I do love a good backbend, I find them really energising as they literally open up the whole body as well as the heart space. It's a big pose because not only do you need to be flexible in the spine, the whole body needs to be open - yes, the whole body! The shoulders, arms, wrists and the quads all need lots of space in them in order to be able to move into this backbend with ease. So today I'm breaking down how to do wheel pose step by step along with a few of my own tips. Do not worry if you find this pose hard, it's a big backbend. Just keep working on your breath and opening up the whole of the body and one day it will happen - I promise!
First things first - make sure that you are warmed up before practising wheel. In a flow class you will usually find backbends near the end of the practice as your whole body needs to be warmed up. Makes sense right?
- Give this video a go to wake up and warm up the body.
- Move through 5-10 sun salutations. Pause where you need to and add anything extra you feel that your body might need.
- It's important that the shoulders are warm and open for this pose. I move through a shoulder opening sequence in this video.
Good to go? Let's get started!
How to do Bridge Pose
Firstly we want to move into Bridge Pose. This pose is great preparation for wheel as it opens the shoulders, lengthens the spine and activates the quads.
- Lie down with your feet hip width apart and find a neutral place for the low back. Press your big toes into the mat and inhale to lift the hips up as you lengthen the knees towards the front of the room.
- Bring your hips as high as you can without squeezing or over activating the glutes.
- You can stay here with your hands down by your side or if you like (and it feels good) interlace the fingers beneath you, wiggle the shoulder blades towards each other so you come onto the side of the upper arms. This creates more space for the upper back.
- Allow your head to stay still and gaze up towards the sky. Engage the inner thighs and make sure that the knees stay in line with the ankles and the hips without tilting out to the sides.
- Stay here for 5-7 breaths then slowly release and come down.
TIP - You can always place a block between your thighs in bridge pose as it helps you to keep the knees and the legs hip width. Give it a try!
How to do Wheel Pose
Okay! Once you feel good in your bridge pose it's time to take it to the next stage towards wheel.
- Beginning in bridge pose as above with your arms resting down by your sides, reach your arms up towards the sky and plug the sockets of your arms into your shoulders.
- Ground the shoulders into the mat then place your hands on either side of the ears, shoulder distance apart.
- Press your hands down and lift up. Engage the core.
- You can pause lightly on the crown on your head and maybe this is where you stay for today.
- Squeeze your elbows inwards towards each other lift up through the chest and bring the chest towards your arms, lifting all the way up into wheel.
- Relax the neck and fully engage the legs! Breathe! - you've got this! Stay here for 5-7 breaths.
What goes up must come down! Come out of the pose slowly is just as important as going in.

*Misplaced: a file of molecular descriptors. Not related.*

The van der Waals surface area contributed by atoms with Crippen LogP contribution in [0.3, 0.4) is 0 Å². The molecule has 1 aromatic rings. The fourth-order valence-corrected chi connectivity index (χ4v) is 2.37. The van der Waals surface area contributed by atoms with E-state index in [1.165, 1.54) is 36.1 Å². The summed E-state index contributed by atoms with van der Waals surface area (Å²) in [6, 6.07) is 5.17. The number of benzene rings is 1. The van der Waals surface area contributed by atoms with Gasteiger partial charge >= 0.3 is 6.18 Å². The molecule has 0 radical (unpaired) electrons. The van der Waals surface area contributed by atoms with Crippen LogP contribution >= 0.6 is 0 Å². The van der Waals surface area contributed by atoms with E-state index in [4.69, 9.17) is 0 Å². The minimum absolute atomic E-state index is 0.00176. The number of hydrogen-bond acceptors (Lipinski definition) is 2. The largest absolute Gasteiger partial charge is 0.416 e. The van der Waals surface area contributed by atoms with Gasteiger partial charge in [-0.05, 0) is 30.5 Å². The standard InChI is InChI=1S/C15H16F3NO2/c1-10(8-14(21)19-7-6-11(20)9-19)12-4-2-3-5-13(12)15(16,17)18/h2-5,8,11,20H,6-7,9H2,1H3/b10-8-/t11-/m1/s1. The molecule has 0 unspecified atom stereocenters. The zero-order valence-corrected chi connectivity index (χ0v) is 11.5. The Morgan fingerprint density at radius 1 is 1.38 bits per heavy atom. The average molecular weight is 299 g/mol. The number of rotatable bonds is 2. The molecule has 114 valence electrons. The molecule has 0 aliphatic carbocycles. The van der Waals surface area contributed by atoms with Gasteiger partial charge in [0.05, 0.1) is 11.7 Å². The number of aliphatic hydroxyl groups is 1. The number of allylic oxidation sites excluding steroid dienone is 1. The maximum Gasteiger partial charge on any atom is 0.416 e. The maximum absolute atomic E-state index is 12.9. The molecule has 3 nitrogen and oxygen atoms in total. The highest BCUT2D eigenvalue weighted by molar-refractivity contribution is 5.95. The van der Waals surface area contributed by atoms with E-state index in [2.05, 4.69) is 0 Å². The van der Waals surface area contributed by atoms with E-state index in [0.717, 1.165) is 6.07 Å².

- To release the pose tuck your chin into your chest and slowly bend the elbows allowing the shoulders to touch the floor first rather than the head.
- Come all the way down onto your back.
- Allow the low back to settle on the mat, toe-heel the feet to about mat width apart and allow the knees to knock together. This allows the pelvis and and spine to neutralise.
TIP - Please don't bring the knees into the chest straight away following wheel pose, it's really bad for the spine to go from one extreme to the other. If the lower back is pinching just allow yourself to sit with it for a while in the knock knee position as above.
Counter Poses for Wheel Pose
After a strong backbend it is important to use counter poses to restore the body.
- I've already mentioned the first one above. Allow your arms to fall down to the sides, close your eyes and just breathe.
- Twists - Bring the knees into the chest and T shape the arms out to either side. Allow the knees to fall over to the left and bring your gaze out to the right, draw down through the right shoulder. Stay here for 5-10 breaths and then switch sides.
- An easy forward fold - Find a seated position and extend the legs to the front of the mat, keep a soft bend in the knees. Take a nice full inhale and then on your exhale allow the chest to come down onto your thighs. You can hug your arms around your knees if you like for a super cosy, restorative forward fold!
A few things to remember
- When practising backbends, you must try to distribute the space as evenly as you can throughout the spine. Often the lower back (the lumbar spine) is very flexible and we need strength here more than anything else. The same goes for the neck. However the upper back (the thoracic spine) is the place that needs the most opening. So try to focus your breath and your backbend around this part of the spine.
- Don't be afraid to use props! As with bridge pose you can use a block in wheel in order to keep the knees in line with the hips.
- You can also use a strap in a circular shape and place it around the upper arms to keep the elbows in line with the shoulders.
I hope that you found this tutorial helpful and picked up some tips for your practice. Please do leave me a comment and let me know. If you have any suggestions for other yoga poses you would like to be broken down then please do let me know!
Please use this tutorial to expand and deepen your practice, if you found it helpful please do share with your yogi friends!